Biomedical Research in Times of Emergency: Lessons From History.
Coronavirus disease 2019 (COVID-19) has sickened millions, killed hundreds of thousands, and utterly disrupted the daily lives of billions of people around the world. In an effort to ameliorate this devastation, the biomedical research complex has allocated billions of dollars and scientists have initiated hundreds of clinical trials in an expedited effort to understand, prevent, and treat this disease. National emergencies can stimulate significant investment of financial, physical, and intellectual resources that catalyze impressive scientific accomplishments, as evident with the Manhattan Project, penicillin, and the polio vaccines in the 20th century. However, pressurized research has also led to false promises, disastrous consequences, and breaches in ethics. Antiserum in the 1918 flu epidemic, contaminated yellow fever vaccines in World War II, and unethical human experimentation with mustard gas offer just a few cautionary exemplars. It is critical to continue biomedical research efforts to address this pandemic, and it is appropriate that they receive priority in both attention and funding. But history also demonstrates the importance of treating early results-such as those associated with hydroxychloroquine-with caution as we only begin to understand the biology, epidemiology, and potential target points of COVID-19.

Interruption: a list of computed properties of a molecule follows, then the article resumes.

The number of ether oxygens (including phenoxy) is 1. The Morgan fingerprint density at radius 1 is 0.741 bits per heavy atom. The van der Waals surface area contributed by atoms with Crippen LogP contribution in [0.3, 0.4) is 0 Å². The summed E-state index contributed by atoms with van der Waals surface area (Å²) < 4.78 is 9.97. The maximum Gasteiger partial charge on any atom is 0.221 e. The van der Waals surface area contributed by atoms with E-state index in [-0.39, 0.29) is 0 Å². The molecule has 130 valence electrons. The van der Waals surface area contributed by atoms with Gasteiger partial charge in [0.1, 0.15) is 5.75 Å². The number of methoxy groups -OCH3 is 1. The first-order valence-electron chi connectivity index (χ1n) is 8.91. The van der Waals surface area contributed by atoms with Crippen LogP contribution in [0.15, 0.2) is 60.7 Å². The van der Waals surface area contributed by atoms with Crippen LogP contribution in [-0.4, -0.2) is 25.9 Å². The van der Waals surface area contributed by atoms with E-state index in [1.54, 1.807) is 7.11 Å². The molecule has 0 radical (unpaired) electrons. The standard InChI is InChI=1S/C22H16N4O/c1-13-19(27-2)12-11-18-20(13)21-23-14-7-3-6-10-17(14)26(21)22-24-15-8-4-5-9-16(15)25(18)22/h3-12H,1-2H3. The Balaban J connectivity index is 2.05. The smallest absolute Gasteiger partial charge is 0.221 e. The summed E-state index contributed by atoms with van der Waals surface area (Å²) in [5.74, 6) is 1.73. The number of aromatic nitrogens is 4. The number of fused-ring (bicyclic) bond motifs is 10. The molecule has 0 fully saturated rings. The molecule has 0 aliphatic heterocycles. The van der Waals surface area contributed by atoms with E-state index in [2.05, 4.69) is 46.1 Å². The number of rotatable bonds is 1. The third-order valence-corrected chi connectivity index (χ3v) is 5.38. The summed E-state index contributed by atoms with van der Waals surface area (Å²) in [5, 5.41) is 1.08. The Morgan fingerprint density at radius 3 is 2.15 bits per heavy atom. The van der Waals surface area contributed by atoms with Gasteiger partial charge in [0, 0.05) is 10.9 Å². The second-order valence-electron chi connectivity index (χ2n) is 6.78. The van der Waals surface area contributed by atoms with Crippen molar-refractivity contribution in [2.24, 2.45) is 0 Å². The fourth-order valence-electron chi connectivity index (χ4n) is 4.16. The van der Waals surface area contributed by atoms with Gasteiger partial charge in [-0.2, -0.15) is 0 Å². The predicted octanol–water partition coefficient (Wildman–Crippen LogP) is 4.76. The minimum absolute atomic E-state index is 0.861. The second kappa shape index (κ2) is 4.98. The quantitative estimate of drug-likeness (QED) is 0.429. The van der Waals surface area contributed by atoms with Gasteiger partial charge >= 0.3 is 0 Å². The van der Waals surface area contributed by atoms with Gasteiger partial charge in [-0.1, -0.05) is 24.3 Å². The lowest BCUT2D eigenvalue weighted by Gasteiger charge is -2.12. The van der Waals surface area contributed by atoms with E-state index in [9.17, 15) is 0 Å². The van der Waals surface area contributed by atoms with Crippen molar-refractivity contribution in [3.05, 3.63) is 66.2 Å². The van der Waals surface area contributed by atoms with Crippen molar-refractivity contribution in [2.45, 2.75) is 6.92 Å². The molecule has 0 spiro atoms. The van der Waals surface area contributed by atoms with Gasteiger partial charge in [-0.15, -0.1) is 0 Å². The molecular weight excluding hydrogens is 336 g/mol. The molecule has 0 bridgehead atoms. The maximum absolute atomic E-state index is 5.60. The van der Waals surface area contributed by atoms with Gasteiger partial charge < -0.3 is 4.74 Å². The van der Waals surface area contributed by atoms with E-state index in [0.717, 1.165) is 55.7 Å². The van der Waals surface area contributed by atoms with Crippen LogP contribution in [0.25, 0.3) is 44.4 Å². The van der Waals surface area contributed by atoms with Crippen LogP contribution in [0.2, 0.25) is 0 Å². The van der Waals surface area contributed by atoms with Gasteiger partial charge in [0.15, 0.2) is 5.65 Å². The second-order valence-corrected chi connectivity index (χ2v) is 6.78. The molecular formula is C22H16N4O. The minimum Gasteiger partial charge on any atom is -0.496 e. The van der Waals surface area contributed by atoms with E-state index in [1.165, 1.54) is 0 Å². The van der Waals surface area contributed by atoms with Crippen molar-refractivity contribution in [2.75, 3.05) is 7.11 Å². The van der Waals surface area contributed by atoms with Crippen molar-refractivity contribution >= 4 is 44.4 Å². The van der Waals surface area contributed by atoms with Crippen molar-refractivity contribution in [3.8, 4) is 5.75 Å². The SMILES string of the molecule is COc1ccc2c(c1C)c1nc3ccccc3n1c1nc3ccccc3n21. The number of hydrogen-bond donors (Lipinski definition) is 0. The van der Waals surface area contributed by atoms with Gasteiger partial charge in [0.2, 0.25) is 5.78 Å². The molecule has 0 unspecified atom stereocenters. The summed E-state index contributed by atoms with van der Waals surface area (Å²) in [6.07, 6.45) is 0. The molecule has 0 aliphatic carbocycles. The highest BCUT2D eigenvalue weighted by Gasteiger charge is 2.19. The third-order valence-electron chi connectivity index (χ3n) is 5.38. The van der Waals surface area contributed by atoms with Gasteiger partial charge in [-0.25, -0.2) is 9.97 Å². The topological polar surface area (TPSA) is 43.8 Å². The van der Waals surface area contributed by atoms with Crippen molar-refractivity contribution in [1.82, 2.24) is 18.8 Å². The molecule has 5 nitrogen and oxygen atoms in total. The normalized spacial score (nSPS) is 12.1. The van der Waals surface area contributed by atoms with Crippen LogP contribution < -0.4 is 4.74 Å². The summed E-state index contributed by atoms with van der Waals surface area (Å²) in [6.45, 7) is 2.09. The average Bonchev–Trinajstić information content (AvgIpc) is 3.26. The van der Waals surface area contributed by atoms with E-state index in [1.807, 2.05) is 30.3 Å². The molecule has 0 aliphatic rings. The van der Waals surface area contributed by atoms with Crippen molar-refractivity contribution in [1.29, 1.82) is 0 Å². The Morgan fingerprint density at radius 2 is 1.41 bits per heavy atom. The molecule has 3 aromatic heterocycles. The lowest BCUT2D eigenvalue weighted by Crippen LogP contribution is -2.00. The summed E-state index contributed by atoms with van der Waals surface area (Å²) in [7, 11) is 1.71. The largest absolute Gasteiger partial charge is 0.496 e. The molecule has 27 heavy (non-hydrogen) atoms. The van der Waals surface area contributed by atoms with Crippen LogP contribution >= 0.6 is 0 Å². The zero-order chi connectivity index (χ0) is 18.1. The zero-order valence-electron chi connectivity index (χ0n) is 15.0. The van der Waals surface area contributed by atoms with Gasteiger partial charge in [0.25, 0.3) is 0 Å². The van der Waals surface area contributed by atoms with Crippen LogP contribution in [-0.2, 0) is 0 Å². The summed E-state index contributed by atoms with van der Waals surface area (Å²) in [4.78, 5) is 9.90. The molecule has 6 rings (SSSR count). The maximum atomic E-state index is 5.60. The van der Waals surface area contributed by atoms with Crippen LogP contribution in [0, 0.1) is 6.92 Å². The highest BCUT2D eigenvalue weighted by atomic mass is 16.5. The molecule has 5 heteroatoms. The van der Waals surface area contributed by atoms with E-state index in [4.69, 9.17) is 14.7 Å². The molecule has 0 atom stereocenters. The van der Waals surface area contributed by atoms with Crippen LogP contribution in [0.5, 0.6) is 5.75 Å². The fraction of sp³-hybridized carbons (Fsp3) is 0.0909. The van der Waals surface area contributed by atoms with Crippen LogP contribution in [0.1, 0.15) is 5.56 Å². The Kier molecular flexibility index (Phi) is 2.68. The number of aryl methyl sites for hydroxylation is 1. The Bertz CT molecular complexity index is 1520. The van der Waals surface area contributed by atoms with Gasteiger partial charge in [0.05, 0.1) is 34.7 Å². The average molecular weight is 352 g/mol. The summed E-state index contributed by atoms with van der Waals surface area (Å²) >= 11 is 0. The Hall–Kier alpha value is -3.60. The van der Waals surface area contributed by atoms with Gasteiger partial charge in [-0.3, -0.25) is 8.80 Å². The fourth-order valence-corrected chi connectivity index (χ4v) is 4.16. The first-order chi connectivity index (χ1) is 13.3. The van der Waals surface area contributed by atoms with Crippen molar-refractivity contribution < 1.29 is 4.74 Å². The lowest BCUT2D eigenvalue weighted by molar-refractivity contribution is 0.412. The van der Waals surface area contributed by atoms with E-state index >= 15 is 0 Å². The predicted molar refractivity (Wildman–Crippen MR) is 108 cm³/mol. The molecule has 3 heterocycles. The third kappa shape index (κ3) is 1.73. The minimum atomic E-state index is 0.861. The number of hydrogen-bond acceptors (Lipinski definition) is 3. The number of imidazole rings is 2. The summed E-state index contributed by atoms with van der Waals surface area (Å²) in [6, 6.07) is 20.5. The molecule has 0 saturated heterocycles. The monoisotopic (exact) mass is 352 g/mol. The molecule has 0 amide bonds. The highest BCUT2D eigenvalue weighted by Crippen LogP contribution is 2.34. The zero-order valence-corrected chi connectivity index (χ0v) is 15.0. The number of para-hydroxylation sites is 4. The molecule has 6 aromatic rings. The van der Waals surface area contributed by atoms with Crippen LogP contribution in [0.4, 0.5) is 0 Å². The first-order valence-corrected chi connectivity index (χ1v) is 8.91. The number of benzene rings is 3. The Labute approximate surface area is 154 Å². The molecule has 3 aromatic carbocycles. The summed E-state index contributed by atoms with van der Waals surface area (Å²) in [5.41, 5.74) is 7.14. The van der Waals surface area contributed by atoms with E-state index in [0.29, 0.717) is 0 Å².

Doroshow, D; Podolsky, S; Barr, J
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